What we need then is to keep the ball rolling. Keep pushing on theory, sharpening ourselves, keep educating, keep building, keep exploring new avenues for starting our own sovereign region.

We have two chances, and if the first fails the second simply cannot:1

1. Seasteading, the chance to make an unclaimed jurisdiction into anything we want. Libertarians will build here first because we have the biggest reason to do so, which is that we cannot live the way we direly want to anywhere else on earth. We will be here first.

2. Space. If even seasteading fails, and I don't think it will because the ocean is huge, space is even larger. There will be absolutely nothing to stop a libertarian group from choosing a new star system or galaxy to colonize and setting out to leave the statists behind permanently.

Can you imagine that voyage, the thought of leaving them behind. Man, I envy the spacesteaders already.

 
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Soviet Russia is area where I think Rothbard went wrong. Stalin wanted to start WW3, but he died before that happened. Soviets also did lots of stuff in Cold War which was pure imperialism - Cuban missile crisis, Afghanistan war, all the monetary and military support for communist revolutions in third world countries to name a few. Russia also funded communist movement very strongly in Finland until it dissolved in 1991. Also, Rothbards historical account about Finnish Winter War in For a New Liberty is simply horrible.

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Bogart replied on Fri, Oct 26 2012 10:34 AM

The Soviets had to expand into new less socialist places.  Then the Soviets would attempt to take whatever resources they could.  Otherwise the entire system would grind to a complete halt.  So being plunder based, the worst way to get into a nation and plunder their wealth is to use a military invasion and infact that is what we saw in Romania, Korea and ultimately Afghanistan.  A much less expensive way to plunder is to convince a bunch of power hungry malcontents full of envy that Communism will allow them to be in charge of all of the plunder and let them do the dirty work with a little bit of very expensive help.

Stefan Moleneux has several discussions about nations taking over nations and why the best defense against this is not have a nation or a central government.  Then there is no institution that can indescriminately commit acts of violence and theft on the populace.  So the malcontents will have an extremely difficult time convincing people in such a place to consider Communism.  Furthermore if these people have half of a brain they would pay others, and if desperate enough other nations, to defend them against foreign invasion or Communist insurgency.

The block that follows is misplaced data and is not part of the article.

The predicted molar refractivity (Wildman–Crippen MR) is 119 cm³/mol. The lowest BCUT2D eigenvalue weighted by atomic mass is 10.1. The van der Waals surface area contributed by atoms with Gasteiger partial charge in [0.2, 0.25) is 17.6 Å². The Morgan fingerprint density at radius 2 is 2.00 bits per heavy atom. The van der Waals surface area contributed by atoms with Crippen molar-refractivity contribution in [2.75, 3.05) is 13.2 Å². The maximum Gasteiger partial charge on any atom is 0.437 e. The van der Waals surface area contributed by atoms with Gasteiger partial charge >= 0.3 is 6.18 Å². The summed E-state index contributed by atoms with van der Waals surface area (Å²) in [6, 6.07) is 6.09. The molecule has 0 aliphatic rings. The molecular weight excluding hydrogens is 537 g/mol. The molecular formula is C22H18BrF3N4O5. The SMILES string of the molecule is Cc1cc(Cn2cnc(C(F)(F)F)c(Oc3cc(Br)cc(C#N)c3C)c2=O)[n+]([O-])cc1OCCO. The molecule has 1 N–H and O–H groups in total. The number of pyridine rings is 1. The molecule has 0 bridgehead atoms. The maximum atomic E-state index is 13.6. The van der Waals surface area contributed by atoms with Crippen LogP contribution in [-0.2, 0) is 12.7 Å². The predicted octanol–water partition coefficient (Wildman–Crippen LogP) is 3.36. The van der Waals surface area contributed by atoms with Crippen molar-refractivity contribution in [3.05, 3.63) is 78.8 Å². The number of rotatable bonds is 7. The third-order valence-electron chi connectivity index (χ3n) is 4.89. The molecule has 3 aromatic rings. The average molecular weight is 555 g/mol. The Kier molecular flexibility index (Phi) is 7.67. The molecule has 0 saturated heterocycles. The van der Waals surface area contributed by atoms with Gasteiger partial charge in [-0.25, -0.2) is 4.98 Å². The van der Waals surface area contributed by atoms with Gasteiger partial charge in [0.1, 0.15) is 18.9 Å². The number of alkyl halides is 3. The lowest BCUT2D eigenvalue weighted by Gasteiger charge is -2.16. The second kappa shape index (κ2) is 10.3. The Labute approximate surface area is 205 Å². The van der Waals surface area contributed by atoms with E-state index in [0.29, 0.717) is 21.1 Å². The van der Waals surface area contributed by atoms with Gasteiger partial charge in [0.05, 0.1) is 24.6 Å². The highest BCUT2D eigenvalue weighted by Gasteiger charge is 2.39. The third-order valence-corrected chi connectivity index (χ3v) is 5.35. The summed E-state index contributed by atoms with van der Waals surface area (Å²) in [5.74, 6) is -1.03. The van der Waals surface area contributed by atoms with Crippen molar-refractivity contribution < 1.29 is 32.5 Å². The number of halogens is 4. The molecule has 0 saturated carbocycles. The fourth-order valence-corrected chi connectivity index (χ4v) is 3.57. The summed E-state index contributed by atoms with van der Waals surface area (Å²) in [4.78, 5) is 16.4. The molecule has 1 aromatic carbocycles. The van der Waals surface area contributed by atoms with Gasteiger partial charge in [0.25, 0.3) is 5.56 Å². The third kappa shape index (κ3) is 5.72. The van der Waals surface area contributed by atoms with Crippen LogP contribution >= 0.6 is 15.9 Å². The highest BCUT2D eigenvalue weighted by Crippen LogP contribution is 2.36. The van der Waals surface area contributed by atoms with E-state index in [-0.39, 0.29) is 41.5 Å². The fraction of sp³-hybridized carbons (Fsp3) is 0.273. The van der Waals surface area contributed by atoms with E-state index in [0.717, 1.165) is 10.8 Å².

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Malachi replied on Fri, Oct 26 2012 11:10 AM
This is a good discussion, at this point all I will add is that the comintern, and other organs of the party, were used for espionage purposes so that those operations could maintain some vestige of political deniability.
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Marko replied on Fri, Oct 26 2012 11:46 AM

You are asking questions about a 70 year period. It's too broad for neat answers like that. It would have to be broken down into different periods with each of them with their own dynamic. It's not like the Soviet Union was this retarded single mind entity that only ever did one thing over and over again.

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 These acts were mainly to gain buffer zones against invasion from powerful neighbors. These are all buffer states in the entry-paths to Russia. Russia as a nation suffered extreme psychic shock in WWII, with the loss of some 25 million soldiers! in some of the most bitter fighting imaginable. Their actions, as Rothbard notes, seem to be characterized by extreme paranoia of ever being invaded again like that, and of seeking to be hyper-vigilant to prevent invasion ever again. This is why they wanted Poland and Finland too, two ways into Russia. Not that we should laud such acts, but invading to create buffer states is different from invading to expand territory in order to build towards future expansion.

 

I can actually buy this explanation here! So, according to this the Soviet Union was more like Nazi Germany in trying to regain not only lost territory from the old Tsar Empire, but also more security for its own benefit and safety. I guess even ‘bad’ regimes are entitled to security for their country as well. Though of course, even having said this that doesn’t mean that the Soviet Union wasn’t looking for opportunities to expand during and after the war though I guess in all fairness any other country might’ve done the same thing regardless.

 

Remember that Marx expected international solidarity among communist organizations and expected that communism would be international in character. He was distinctly wrong as it turns out and each country that took on a communist flavor became insular and nationalist at the same time. So, I think this would be in expectation of world communism that failed to take place.

 

 

We know today via the economic calculation problem that pure communism as an economic policy is impossible and would lead (and did lead in several countries) to mass starvation.

Meanwhile, we probably gave communism a huge boost by opposing it and seeking to wipe it out. Many places were lukewarm to communism at best until western powers began liquidating local communists, and that began creating converts as a function of self-defence. So it's possible we began making the problem worse by opposing it, giving it psychic energy even.

Any nation that experiences communism long enough realizes that communism is its own punishment. Did not Russia, of all peoples, voluntarily drop communism in their own country! We didn't even have to invade! They simply ditched it. So has, in time, China, if by default and gradually. And so too must eventually North Korea.

 

Rightful so, that the West is half to blame for the Cold War in general. The way I see it both sides were paranoid about the other. In the same way that the USA convinced itself the Reds aimed to conquer the West, so Stalin was convinced that the West would try to destroy Communism. He was as ignorant about Western fears and reality as the USA was about Russian fears and reality. Or atleast that’s the way I’m trying to see it. Though is hard for me to retain this thought sometimes when “The Evil Empire’s” ideology took over half the globe, had 150 spies in US administrations, more spies in other Western democracies, its infiltration in numerous unions, organizations, and even Hollywood, and an extensive espionage network pretty much everywhere. I might be making it bigger than it appears. No doubt the West was no angel either with its espionage and oversea adventures.